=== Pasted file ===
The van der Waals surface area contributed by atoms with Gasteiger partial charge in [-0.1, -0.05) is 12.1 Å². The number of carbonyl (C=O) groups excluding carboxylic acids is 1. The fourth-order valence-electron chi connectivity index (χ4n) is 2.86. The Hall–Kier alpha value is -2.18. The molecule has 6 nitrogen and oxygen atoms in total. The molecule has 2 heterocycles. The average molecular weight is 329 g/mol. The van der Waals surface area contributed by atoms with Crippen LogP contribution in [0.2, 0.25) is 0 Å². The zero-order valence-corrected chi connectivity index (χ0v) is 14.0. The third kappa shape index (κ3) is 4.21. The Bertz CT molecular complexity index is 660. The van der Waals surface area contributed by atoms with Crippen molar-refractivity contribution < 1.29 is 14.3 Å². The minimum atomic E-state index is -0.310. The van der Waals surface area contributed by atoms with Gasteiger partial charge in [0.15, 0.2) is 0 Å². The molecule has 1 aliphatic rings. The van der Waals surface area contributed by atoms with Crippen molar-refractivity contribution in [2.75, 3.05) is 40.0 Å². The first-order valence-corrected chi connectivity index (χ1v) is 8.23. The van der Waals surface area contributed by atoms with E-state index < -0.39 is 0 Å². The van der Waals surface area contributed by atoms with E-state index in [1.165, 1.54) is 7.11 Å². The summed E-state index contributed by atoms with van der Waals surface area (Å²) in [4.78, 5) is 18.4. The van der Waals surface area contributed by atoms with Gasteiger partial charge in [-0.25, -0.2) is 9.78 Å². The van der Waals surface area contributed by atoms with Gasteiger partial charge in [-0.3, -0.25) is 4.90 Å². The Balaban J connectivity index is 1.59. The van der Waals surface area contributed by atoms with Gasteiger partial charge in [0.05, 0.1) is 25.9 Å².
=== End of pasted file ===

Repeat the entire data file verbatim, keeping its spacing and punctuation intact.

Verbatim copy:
The van der Waals surface area contributed by atoms with Gasteiger partial charge in [-0.1, -0.05) is 12.1 Å². The number of carbonyl (C=O) groups excluding carboxylic acids is 1. The fourth-order valence-electron chi connectivity index (χ4n) is 2.86. The Hall–Kier alpha value is -2.18. The molecule has 6 nitrogen and oxygen atoms in total. The molecule has 2 heterocycles. The average molecular weight is 329 g/mol. The van der Waals surface area contributed by atoms with Crippen LogP contribution in [0.2, 0.25) is 0 Å². The zero-order valence-corrected chi connectivity index (χ0v) is 14.0. The third kappa shape index (κ3) is 4.21. The Bertz CT molecular complexity index is 660. The van der Waals surface area contributed by atoms with Crippen molar-refractivity contribution < 1.29 is 14.3 Å². The minimum atomic E-state index is -0.310. The van der Waals surface area contributed by atoms with Gasteiger partial charge in [0.15, 0.2) is 0 Å². The molecule has 1 aliphatic rings. The van der Waals surface area contributed by atoms with Crippen molar-refractivity contribution in [2.75, 3.05) is 40.0 Å². The first-order valence-corrected chi connectivity index (χ1v) is 8.23. The van der Waals surface area contributed by atoms with E-state index < -0.39 is 0 Å². The van der Waals surface area contributed by atoms with E-state index in [1.165, 1.54) is 7.11 Å². The summed E-state index contributed by atoms with van der Waals surface area (Å²) in [4.78, 5) is 18.4. The van der Waals surface area contributed by atoms with Gasteiger partial charge in [-0.25, -0.2) is 9.78 Å². The van der Waals surface area contributed by atoms with Gasteiger partial charge in [-0.3, -0.25) is 4.90 Å². The Balaban J connectivity index is 1.59. The van der Waals surface area contributed by atoms with Gasteiger partial charge in [0.05, 0.1) is 25.9 Å².